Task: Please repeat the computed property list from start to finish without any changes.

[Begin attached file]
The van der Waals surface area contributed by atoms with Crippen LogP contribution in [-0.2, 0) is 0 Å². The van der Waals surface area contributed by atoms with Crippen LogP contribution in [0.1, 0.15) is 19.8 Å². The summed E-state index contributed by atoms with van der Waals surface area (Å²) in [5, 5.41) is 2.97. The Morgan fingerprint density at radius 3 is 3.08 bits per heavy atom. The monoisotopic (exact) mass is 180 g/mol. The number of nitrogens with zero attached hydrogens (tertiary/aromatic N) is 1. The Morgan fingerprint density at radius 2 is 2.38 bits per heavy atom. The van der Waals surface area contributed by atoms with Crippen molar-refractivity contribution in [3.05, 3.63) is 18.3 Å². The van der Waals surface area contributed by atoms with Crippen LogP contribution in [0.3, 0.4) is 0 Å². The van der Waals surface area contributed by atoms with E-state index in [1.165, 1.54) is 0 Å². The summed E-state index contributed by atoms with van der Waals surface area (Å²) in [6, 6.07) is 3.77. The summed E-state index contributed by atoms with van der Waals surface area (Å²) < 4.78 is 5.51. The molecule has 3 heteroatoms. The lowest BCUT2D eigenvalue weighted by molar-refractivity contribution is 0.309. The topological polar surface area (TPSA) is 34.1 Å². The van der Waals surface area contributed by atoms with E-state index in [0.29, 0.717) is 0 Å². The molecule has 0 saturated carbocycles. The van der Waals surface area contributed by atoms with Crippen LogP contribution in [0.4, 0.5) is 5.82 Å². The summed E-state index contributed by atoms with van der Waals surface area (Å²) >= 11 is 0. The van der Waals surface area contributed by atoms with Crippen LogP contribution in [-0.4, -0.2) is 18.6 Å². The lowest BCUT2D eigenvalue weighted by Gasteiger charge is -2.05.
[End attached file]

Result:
The van der Waals surface area contributed by atoms with Crippen LogP contribution in [-0.2, 0) is 0 Å². The van der Waals surface area contributed by atoms with Crippen LogP contribution in [0.1, 0.15) is 19.8 Å². The summed E-state index contributed by atoms with van der Waals surface area (Å²) in [5, 5.41) is 2.97. The Morgan fingerprint density at radius 3 is 3.08 bits per heavy atom. The monoisotopic (exact) mass is 180 g/mol. The number of nitrogens with zero attached hydrogens (tertiary/aromatic N) is 1. The Morgan fingerprint density at radius 2 is 2.38 bits per heavy atom. The van der Waals surface area contributed by atoms with Crippen molar-refractivity contribution in [3.05, 3.63) is 18.3 Å². The van der Waals surface area contributed by atoms with Crippen LogP contribution in [0.3, 0.4) is 0 Å². The van der Waals surface area contributed by atoms with E-state index in [1.165, 1.54) is 0 Å². The summed E-state index contributed by atoms with van der Waals surface area (Å²) in [6, 6.07) is 3.77. The summed E-state index contributed by atoms with van der Waals surface area (Å²) < 4.78 is 5.51. The molecule has 3 heteroatoms. The lowest BCUT2D eigenvalue weighted by molar-refractivity contribution is 0.309. The topological polar surface area (TPSA) is 34.1 Å². The van der Waals surface area contributed by atoms with E-state index in [0.29, 0.717) is 0 Å². The molecule has 0 saturated carbocycles. The van der Waals surface area contributed by atoms with Crippen LogP contribution in [0.4, 0.5) is 5.82 Å². The summed E-state index contributed by atoms with van der Waals surface area (Å²) >= 11 is 0. The van der Waals surface area contributed by atoms with Crippen LogP contribution in [-0.4, -0.2) is 18.6 Å². The lowest BCUT2D eigenvalue weighted by Gasteiger charge is -2.05.